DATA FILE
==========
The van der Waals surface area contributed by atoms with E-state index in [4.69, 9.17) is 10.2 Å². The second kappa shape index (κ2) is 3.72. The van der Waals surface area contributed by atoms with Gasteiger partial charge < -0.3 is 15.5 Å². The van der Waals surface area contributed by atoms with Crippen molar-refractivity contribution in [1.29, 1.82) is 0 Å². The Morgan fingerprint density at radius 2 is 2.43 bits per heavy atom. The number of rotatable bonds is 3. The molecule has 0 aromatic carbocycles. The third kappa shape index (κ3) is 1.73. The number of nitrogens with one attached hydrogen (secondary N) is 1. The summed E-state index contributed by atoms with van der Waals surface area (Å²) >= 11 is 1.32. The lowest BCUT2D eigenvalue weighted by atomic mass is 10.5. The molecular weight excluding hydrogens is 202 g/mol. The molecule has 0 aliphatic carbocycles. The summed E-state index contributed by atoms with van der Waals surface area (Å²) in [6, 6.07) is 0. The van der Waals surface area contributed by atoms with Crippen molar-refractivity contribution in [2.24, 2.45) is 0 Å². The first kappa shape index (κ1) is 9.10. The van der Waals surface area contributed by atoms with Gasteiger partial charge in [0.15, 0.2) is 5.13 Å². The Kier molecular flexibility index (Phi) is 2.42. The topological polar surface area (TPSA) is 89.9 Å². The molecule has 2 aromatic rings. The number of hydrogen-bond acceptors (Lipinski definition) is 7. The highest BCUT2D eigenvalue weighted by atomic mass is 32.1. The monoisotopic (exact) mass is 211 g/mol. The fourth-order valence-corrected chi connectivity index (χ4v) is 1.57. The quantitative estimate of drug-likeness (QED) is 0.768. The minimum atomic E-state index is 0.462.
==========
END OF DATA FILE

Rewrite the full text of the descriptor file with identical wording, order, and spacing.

The van der Waals surface area contributed by atoms with E-state index in [4.69, 9.17) is 10.2 Å². The second kappa shape index (κ2) is 3.72. The van der Waals surface area contributed by atoms with Gasteiger partial charge < -0.3 is 15.5 Å². The van der Waals surface area contributed by atoms with Crippen molar-refractivity contribution in [1.29, 1.82) is 0 Å². The Morgan fingerprint density at radius 2 is 2.43 bits per heavy atom. The number of rotatable bonds is 3. The molecule has 0 aromatic carbocycles. The third kappa shape index (κ3) is 1.73. The number of nitrogens with one attached hydrogen (secondary N) is 1. The summed E-state index contributed by atoms with van der Waals surface area (Å²) >= 11 is 1.32. The lowest BCUT2D eigenvalue weighted by atomic mass is 10.5. The molecular weight excluding hydrogens is 202 g/mol. The molecule has 0 aliphatic carbocycles. The summed E-state index contributed by atoms with van der Waals surface area (Å²) in [6, 6.07) is 0. The van der Waals surface area contributed by atoms with Crippen molar-refractivity contribution in [2.24, 2.45) is 0 Å². The first kappa shape index (κ1) is 9.10. The van der Waals surface area contributed by atoms with Gasteiger partial charge in [0.15, 0.2) is 5.13 Å². The Kier molecular flexibility index (Phi) is 2.42. The topological polar surface area (TPSA) is 89.9 Å². The molecule has 2 aromatic rings. The number of hydrogen-bond acceptors (Lipinski definition) is 7. The highest BCUT2D eigenvalue weighted by atomic mass is 32.1. The monoisotopic (exact) mass is 211 g/mol. The fourth-order valence-corrected chi connectivity index (χ4v) is 1.57. The quantitative estimate of drug-likeness (QED) is 0.768. The minimum atomic E-state index is 0.462.